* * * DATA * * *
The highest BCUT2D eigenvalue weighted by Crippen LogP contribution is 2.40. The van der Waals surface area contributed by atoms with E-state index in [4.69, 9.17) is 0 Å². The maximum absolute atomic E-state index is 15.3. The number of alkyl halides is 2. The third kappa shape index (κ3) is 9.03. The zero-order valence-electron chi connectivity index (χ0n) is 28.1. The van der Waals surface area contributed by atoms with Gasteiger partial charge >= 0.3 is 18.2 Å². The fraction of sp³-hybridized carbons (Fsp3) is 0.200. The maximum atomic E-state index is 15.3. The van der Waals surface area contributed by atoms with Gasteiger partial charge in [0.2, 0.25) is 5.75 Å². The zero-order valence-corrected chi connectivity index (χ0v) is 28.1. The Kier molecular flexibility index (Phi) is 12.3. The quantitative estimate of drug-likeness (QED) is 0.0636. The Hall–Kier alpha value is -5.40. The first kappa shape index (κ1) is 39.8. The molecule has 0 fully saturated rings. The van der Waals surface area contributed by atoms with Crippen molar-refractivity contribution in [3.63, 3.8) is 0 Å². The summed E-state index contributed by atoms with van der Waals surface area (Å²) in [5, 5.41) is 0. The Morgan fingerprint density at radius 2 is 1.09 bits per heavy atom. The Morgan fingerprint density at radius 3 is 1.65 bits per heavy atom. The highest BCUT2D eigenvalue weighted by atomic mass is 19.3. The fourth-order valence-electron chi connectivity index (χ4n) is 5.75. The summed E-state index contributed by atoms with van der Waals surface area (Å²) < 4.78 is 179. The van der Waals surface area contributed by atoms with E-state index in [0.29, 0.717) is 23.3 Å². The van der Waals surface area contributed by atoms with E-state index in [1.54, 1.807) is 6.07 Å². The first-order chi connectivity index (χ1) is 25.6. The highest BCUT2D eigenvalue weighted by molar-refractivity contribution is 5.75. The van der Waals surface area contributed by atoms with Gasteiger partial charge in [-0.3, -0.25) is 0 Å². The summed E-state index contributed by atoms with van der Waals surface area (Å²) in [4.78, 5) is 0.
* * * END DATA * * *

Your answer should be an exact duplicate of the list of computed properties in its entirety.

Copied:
The highest BCUT2D eigenvalue weighted by Crippen LogP contribution is 2.40. The van der Waals surface area contributed by atoms with E-state index in [4.69, 9.17) is 0 Å². The maximum absolute atomic E-state index is 15.3. The number of alkyl halides is 2. The third kappa shape index (κ3) is 9.03. The zero-order valence-electron chi connectivity index (χ0n) is 28.1. The van der Waals surface area contributed by atoms with Gasteiger partial charge >= 0.3 is 18.2 Å². The fraction of sp³-hybridized carbons (Fsp3) is 0.200. The maximum atomic E-state index is 15.3. The van der Waals surface area contributed by atoms with Gasteiger partial charge in [0.2, 0.25) is 5.75 Å². The zero-order valence-corrected chi connectivity index (χ0v) is 28.1. The Kier molecular flexibility index (Phi) is 12.3. The quantitative estimate of drug-likeness (QED) is 0.0636. The Hall–Kier alpha value is -5.40. The first kappa shape index (κ1) is 39.8. The molecule has 0 fully saturated rings. The van der Waals surface area contributed by atoms with Crippen molar-refractivity contribution in [3.63, 3.8) is 0 Å². The summed E-state index contributed by atoms with van der Waals surface area (Å²) in [5, 5.41) is 0. The Morgan fingerprint density at radius 2 is 1.09 bits per heavy atom. The Morgan fingerprint density at radius 3 is 1.65 bits per heavy atom. The highest BCUT2D eigenvalue weighted by atomic mass is 19.3. The fourth-order valence-electron chi connectivity index (χ4n) is 5.75. The summed E-state index contributed by atoms with van der Waals surface area (Å²) < 4.78 is 179. The van der Waals surface area contributed by atoms with E-state index in [0.29, 0.717) is 23.3 Å². The van der Waals surface area contributed by atoms with E-state index in [1.54, 1.807) is 6.07 Å². The first-order chi connectivity index (χ1) is 25.6. The highest BCUT2D eigenvalue weighted by molar-refractivity contribution is 5.75. The van der Waals surface area contributed by atoms with Gasteiger partial charge in [-0.3, -0.25) is 0 Å². The summed E-state index contributed by atoms with van der Waals surface area (Å²) in [4.78, 5) is 0.